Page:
Kyrsten Sinema and the Joke About Bootstraps
My journey down the rabbit hole of trying to understand how someone who also grew up homeless could possibly vote against raising the minimum wage
Kyrsten Sinema’s 2018 senate race campaign was a joke. No, really. I mean it literally. Two hundred years ago, the idiom about pulling yourself up by your bootstraps was a joke about how ridiculous it would be for a man to pull himself out of a swamp or over a fence by grabbing hold of the bootstraps on his shoes. And yet, what was originally meant as a joke when Andrew Jackson was president, is today a socially acceptable way to scold poor people for being poor.
Like Kyrsten Sinema, I spent roughly half my childhood homeless. On Friday I watched the CSPAN footage of Democratic Arizona Senator Sinema walk across the senate floor to cast her vote against raising the federal minimum wage. She patted Mitch McConnell on the back to get his attention and ostensibly make sure he watched her cast her vote in his favor. Then she did a gleeful curtsy as she voted “no” in a move that that reminded me of the mandatory square dancing P.E. classes I had to attend at my Arizona elementary school.
Appalled, I promptly fell down a rabbit hole trying to understand Sinema’s voting record, platform, and how she, a person who shared during her campaign that she had been homeless as a child, could possibly justify such a callously cruel decision. I tried contacting Sinema to ask her, but did not hear back.
And then I found it. Kyrsten Sinema loves the word “bootstraps”. In her 2018 senate race campaign ad, Sinema explained: “The way I see it, the American Dream is a combination of working hard, pulling yourself up by your bootstraps everyday, but also reaching out to help those who need a hand.”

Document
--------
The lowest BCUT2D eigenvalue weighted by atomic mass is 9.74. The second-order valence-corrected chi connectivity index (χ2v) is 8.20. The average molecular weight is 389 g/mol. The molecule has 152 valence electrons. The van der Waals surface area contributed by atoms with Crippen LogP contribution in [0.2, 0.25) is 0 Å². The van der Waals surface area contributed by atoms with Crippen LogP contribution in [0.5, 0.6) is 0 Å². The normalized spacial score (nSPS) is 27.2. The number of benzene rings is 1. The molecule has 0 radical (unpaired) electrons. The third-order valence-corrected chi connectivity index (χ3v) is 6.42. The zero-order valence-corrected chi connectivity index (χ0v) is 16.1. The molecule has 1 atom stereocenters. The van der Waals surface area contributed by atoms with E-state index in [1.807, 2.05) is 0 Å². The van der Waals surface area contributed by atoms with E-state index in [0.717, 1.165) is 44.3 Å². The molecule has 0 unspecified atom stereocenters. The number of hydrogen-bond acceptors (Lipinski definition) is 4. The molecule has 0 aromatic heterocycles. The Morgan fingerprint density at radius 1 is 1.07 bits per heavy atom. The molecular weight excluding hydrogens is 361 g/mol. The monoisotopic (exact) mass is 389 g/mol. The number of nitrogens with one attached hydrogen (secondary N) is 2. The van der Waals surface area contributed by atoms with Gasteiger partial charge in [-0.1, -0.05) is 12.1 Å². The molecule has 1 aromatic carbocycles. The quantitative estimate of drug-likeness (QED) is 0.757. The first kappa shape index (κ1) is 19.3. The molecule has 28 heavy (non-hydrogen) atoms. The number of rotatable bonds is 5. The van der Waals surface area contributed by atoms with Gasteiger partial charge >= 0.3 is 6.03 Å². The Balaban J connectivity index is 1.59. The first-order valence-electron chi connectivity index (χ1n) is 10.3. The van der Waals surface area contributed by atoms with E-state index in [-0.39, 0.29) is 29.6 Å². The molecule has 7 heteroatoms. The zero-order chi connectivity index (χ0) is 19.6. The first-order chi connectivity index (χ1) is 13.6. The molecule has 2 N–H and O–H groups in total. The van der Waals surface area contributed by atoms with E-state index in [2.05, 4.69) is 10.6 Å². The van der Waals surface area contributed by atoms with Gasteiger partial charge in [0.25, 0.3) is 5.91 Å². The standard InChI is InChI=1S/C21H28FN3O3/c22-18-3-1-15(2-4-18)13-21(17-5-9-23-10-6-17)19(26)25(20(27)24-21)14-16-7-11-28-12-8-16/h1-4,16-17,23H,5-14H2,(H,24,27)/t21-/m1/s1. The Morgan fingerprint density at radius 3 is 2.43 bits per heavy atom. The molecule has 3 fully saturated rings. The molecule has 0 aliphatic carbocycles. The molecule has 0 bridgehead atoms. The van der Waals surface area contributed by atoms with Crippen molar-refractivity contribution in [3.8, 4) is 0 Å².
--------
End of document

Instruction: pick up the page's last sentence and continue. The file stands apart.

Regardless of the debate over whether living in the property that Sinema’s step-grandparents purchased, which was once a commercially zoned gas station, can be considered homeless by federal definitions, or if this was a savvy co-opting of a sensationalized term for Sinema’s political campaign, I don’t know. What I do know is that it is unconscionable for someone who has ever experienced homelessness or poverty to vote against raising the minimum wage.
An activist familiar with Sinema described the senator’s motives to the New York Times this way: “What she’s always been is not a centrist or a bold progressive but an opportunist,” said Tomas Robles, an immigration activist who said Ms. Sinema would not meet with his group. “She’s very smart about what the political climate is and where she wants to make her next move.
Sinema has always been ambitious. She graduated from high school early and attended BYU on a scholarship. No one doubts that she has worked hard. But voting against raising the federal minimum wage formally announced her belief that everyone must work as hard and suffer as much as she did. It is an argument that we have seen before in student loan forgiveness debates. It is a stance that wholly ignores the disproportionate privilege that helped lift Sinema out of poverty.
I know this because I share a similar history as a white cisgendered woman who is an English-speaking citizen. Sinema received a college scholarship and was eligible for Pell grants. Although there is one glaring difference between myself and Sinema. She graduated from college before the 2008 recession.
When Sinema graduated from BYU in 1995, she became a social worker in the Phoenix area. This reiterates my angry confusion: How does someone whose political campaign centered on her lived experience growing up homeless, who became a social worker in the 90s, who has commiserated with students about their student loan debt, who ran as a Democratic candidate, who tweeted in 2014 that raising the minimum wage was a “no brainer”, how does a person like this choose to vote against raising the federal minimum wage? And the answer is bootstraps. “Bootstraps” is the red flag telling you when a person is really just a bootlicker in disguise.